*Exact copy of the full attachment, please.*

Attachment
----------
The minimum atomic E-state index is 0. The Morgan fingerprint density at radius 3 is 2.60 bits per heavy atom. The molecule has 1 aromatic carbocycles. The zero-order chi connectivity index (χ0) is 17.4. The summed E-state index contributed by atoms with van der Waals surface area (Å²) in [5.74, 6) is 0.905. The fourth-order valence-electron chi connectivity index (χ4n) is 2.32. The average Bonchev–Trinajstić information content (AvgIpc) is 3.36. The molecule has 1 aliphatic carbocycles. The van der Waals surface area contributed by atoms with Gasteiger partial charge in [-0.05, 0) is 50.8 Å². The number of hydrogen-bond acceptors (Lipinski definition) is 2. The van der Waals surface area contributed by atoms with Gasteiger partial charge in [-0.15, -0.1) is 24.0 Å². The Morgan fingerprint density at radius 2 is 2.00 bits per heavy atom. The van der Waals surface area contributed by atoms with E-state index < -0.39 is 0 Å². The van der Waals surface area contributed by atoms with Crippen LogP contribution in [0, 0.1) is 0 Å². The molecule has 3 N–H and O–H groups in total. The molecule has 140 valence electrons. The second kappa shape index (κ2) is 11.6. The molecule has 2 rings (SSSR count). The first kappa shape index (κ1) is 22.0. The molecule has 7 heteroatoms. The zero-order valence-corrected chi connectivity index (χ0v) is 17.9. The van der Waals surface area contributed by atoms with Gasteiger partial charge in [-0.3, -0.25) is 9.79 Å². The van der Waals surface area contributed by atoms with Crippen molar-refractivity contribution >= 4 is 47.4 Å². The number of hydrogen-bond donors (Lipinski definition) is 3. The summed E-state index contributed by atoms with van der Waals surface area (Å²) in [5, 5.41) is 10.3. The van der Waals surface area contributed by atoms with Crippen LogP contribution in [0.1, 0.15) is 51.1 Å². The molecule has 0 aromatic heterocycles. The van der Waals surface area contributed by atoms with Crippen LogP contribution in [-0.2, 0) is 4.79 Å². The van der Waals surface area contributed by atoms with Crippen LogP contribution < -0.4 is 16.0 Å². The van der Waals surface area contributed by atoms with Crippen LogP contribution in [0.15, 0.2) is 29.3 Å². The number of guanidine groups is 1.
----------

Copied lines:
The minimum atomic E-state index is 0. The Morgan fingerprint density at radius 3 is 2.60 bits per heavy atom. The molecule has 1 aromatic carbocycles. The zero-order chi connectivity index (χ0) is 17.4. The summed E-state index contributed by atoms with van der Waals surface area (Å²) in [5.74, 6) is 0.905. The fourth-order valence-electron chi connectivity index (χ4n) is 2.32. The average Bonchev–Trinajstić information content (AvgIpc) is 3.36. The molecule has 1 aliphatic carbocycles. The van der Waals surface area contributed by atoms with Gasteiger partial charge in [-0.05, 0) is 50.8 Å². The number of hydrogen-bond acceptors (Lipinski definition) is 2. The van der Waals surface area contributed by atoms with Gasteiger partial charge in [-0.15, -0.1) is 24.0 Å². The Morgan fingerprint density at radius 2 is 2.00 bits per heavy atom. The van der Waals surface area contributed by atoms with E-state index < -0.39 is 0 Å². The van der Waals surface area contributed by atoms with Crippen LogP contribution in [0, 0.1) is 0 Å². The molecule has 3 N–H and O–H groups in total. The molecule has 140 valence electrons. The second kappa shape index (κ2) is 11.6. The molecule has 2 rings (SSSR count). The first kappa shape index (κ1) is 22.0. The molecule has 7 heteroatoms. The zero-order valence-corrected chi connectivity index (χ0v) is 17.9. The van der Waals surface area contributed by atoms with Gasteiger partial charge in [-0.3, -0.25) is 9.79 Å². The van der Waals surface area contributed by atoms with Crippen molar-refractivity contribution >= 4 is 47.4 Å². The number of hydrogen-bond donors (Lipinski definition) is 3. The summed E-state index contributed by atoms with van der Waals surface area (Å²) in [5, 5.41) is 10.3. The van der Waals surface area contributed by atoms with Crippen LogP contribution in [0.1, 0.15) is 51.1 Å². The molecule has 0 aromatic heterocycles. The van der Waals surface area contributed by atoms with Crippen LogP contribution in [-0.2, 0) is 4.79 Å². The van der Waals surface area contributed by atoms with Crippen LogP contribution < -0.4 is 16.0 Å². The van der Waals surface area contributed by atoms with Crippen LogP contribution in [0.15, 0.2) is 29.3 Å². The number of guanidine groups is 1.